Friday, September 23

EVACUATION PLAN IMPLEMENTATION SCANDALOUS?

This morning's "Houston Chronicle" (registration required) carries many stories of an historic evacuation of a major metropoilitan area gone awry. This blog pointed to an emerging controversy in this post last night. Essentially what has happened is that the state was responsible for ensuring adequate supplies of fuel to effect the evacuation and it did not deliver. As a result, people are stranded in their cars and trucks along designated evacuation routes with Hurricane Rita fast approaching and they're more vulnerable now than if they were sitting in mobile homes in the storm's path. The last thing you want to be stuck in is an automobile in hurricane force winds.

Excerpts from the Chronicle:

Thousands of evacuees remain stranded on freeways out of Houston today, but tankers full of gasoline are on their way.

The pre-hurricane disaster that began Thursday was the traffic jams that trapped motorists on freeways all day as they tried to flee the Gulf Coast. Many vehicles ran out of fuel on highways where cars inched along.

"We've got people stuck in traffic, but we've got 24 hours. We're going to have fuel there, and we're going to get them out," said Steve McCraw, state director of Homeland Security.

This blog reported last night that the state was sending 200,000 gallons of fuel (purchased from Exxon-Mobile) to replenish depleted fuel inventories at gas stations along evacuation routes, but television reports this morning have not confirmed that this has happened as yet. Indeed, the Chronicle reports a different scenario -- at least belated in terms of fuel delivery -- than was covered in television news reports last evening:

The Texas National Guard was dispatching two 5,000 tankers from Austin at daybreak today to help motorists stranded along U.S. 290, U.S. 59, and Interstate 45 as well as Interstate 10.

The trucks are to work their way back toward Houston with 40,000 gallons of gasoline, and stranded motorists are asked to pop their hoods to signal they need fuel.

McCraw said the state also is working with the Texas Oil and Gas Association and Texas Tank Carriers Association to transport more than 200,000 gallons of fuel provided by Exxon Mobil to refuel the National Guard tankers. Some of the fuel also is going to service stations so they can reopen. Coast Guard helicopters were flying fuel to 11 different Texas Department of Transportation locations to refuel 100 trucks that are taking gas to stranded vehicles, McCraw said.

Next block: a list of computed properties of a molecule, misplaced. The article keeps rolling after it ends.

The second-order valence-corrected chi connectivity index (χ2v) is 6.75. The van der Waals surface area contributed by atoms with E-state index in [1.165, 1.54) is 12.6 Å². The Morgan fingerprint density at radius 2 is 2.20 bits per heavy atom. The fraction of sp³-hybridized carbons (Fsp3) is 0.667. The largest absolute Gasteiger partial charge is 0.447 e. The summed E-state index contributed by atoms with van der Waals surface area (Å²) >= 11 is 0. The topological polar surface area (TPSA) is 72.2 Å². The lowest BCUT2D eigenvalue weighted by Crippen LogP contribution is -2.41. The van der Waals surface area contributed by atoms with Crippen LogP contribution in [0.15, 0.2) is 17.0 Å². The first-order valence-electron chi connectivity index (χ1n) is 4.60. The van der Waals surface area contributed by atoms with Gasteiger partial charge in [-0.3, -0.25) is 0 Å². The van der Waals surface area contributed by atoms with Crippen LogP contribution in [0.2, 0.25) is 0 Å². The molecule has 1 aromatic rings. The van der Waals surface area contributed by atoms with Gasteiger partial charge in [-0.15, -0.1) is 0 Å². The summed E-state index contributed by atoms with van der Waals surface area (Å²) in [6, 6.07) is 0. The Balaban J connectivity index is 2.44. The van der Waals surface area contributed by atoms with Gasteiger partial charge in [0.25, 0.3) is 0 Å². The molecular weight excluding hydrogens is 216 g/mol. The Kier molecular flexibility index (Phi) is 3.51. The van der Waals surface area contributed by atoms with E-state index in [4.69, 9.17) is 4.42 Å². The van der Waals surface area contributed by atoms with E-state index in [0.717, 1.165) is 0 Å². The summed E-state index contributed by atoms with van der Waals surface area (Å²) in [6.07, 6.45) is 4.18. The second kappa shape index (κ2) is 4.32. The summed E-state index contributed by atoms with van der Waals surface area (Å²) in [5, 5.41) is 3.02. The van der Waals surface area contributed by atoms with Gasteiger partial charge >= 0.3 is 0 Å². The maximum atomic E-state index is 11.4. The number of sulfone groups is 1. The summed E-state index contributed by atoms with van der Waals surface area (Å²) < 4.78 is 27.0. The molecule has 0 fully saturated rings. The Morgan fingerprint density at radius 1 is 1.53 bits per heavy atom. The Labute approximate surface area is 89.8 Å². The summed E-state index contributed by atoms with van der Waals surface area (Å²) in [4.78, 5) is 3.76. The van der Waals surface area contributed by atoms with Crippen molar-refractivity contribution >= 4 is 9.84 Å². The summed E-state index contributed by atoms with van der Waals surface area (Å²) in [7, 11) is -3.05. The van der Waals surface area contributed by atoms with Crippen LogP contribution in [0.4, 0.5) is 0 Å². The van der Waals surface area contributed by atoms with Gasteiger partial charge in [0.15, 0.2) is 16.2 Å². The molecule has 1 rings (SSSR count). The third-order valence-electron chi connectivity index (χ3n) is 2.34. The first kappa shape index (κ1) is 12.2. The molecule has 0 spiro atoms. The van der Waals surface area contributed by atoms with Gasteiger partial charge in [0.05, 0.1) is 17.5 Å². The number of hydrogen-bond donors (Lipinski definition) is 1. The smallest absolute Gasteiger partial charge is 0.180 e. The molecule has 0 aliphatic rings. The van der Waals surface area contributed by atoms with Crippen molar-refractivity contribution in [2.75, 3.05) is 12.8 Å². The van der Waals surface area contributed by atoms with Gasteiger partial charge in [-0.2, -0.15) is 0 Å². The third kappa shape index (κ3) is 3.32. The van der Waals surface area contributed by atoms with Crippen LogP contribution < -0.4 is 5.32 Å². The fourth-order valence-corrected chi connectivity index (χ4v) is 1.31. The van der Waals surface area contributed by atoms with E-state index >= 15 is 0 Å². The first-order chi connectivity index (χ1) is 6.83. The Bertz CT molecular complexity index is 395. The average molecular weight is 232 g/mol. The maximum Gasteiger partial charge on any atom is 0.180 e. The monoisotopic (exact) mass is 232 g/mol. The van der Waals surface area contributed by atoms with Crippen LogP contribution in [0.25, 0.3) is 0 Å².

Understand that the evacuation, which may well exceed 2.0 million people, began in earnest earlier this week, and the gridlock that ensued in blazing record heat has been compounded by a lack of available fuel, which seems to have caught local Galveston-Houston officials by surprise.

It's not been a pretty picture and I suspect political fall-out will come in time. As the Chronicle reports in another related story:

Thousands of furious evacuees sweltering for hours on traffic-choked freeways Thursday put a stain on what had been a generally successful response by state and local governments faced with back-to-back weather emergencies in Texas.

"This was not in the plan," County Judge Robert Eckels said, turning away from the lectern after a news briefing dominated by questions about the gridlock that resulted from the evacuation ahead of Hurricane Rita.

For the most part, the officials didn't offer much analysis of what might have gone wrong. They focused instead on the scramble to keep thousands of motorists from what Mayor Bill White called a potential "death trap" should the storm strike while they were stranded on the road.

What Mayor White and Judge Eckels did do was point in the direction of Austin and the governor's office.

Texas took in approximately 250,000 Katrina evacuees from neighboring Louisiana and Mississippi with an efficiency that drew plaudits from around the country. What appeared early this week as a similar example of solid governmental pre-planning and execution in commencing evacuations of hurricane-threatened areas of southeast Texas has evolved now, with Rita's arrival less than 24 hours away, into a mini-disaster of its own with countless people made more vulnerable for having followed the instructions of public officials.

Continues a report in the Chronicle:

Chief among the complaints is that officials at all levels didn't appreciate — or at least articulate — just how crowded roads would get.